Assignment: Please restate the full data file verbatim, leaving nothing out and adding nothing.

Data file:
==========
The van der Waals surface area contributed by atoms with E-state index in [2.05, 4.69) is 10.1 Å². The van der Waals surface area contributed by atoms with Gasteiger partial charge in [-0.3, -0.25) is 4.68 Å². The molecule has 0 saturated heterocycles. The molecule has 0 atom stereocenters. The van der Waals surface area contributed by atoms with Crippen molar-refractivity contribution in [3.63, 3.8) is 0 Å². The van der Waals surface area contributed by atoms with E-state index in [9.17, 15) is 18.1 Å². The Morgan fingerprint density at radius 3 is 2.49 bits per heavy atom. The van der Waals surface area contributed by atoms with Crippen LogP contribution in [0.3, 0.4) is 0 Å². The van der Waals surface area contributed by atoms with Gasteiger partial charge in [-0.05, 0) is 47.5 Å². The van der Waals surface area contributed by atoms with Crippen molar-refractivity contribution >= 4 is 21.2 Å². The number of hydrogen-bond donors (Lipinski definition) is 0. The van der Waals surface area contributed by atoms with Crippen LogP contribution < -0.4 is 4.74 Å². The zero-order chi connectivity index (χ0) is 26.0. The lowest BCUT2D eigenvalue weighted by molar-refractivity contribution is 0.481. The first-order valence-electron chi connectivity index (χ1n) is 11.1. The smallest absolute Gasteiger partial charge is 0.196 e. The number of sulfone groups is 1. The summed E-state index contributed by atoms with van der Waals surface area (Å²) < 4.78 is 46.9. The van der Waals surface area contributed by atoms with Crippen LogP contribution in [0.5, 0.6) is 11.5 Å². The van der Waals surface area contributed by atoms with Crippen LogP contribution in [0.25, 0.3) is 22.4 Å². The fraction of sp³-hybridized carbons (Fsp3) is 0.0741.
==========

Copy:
The van der Waals surface area contributed by atoms with E-state index in [2.05, 4.69) is 10.1 Å². The van der Waals surface area contributed by atoms with Gasteiger partial charge in [-0.3, -0.25) is 4.68 Å². The molecule has 0 saturated heterocycles. The molecule has 0 atom stereocenters. The van der Waals surface area contributed by atoms with Crippen molar-refractivity contribution in [3.63, 3.8) is 0 Å². The van der Waals surface area contributed by atoms with E-state index in [9.17, 15) is 18.1 Å². The Morgan fingerprint density at radius 3 is 2.49 bits per heavy atom. The van der Waals surface area contributed by atoms with Crippen LogP contribution in [0.3, 0.4) is 0 Å². The van der Waals surface area contributed by atoms with Gasteiger partial charge in [-0.05, 0) is 47.5 Å². The van der Waals surface area contributed by atoms with Crippen molar-refractivity contribution >= 4 is 21.2 Å². The number of hydrogen-bond donors (Lipinski definition) is 0. The van der Waals surface area contributed by atoms with Crippen LogP contribution < -0.4 is 4.74 Å². The zero-order chi connectivity index (χ0) is 26.0. The lowest BCUT2D eigenvalue weighted by molar-refractivity contribution is 0.481. The first-order valence-electron chi connectivity index (χ1n) is 11.1. The smallest absolute Gasteiger partial charge is 0.196 e. The number of sulfone groups is 1. The summed E-state index contributed by atoms with van der Waals surface area (Å²) < 4.78 is 46.9. The van der Waals surface area contributed by atoms with Crippen LogP contribution in [0.5, 0.6) is 11.5 Å². The van der Waals surface area contributed by atoms with Crippen LogP contribution in [0.25, 0.3) is 22.4 Å². The fraction of sp³-hybridized carbons (Fsp3) is 0.0741.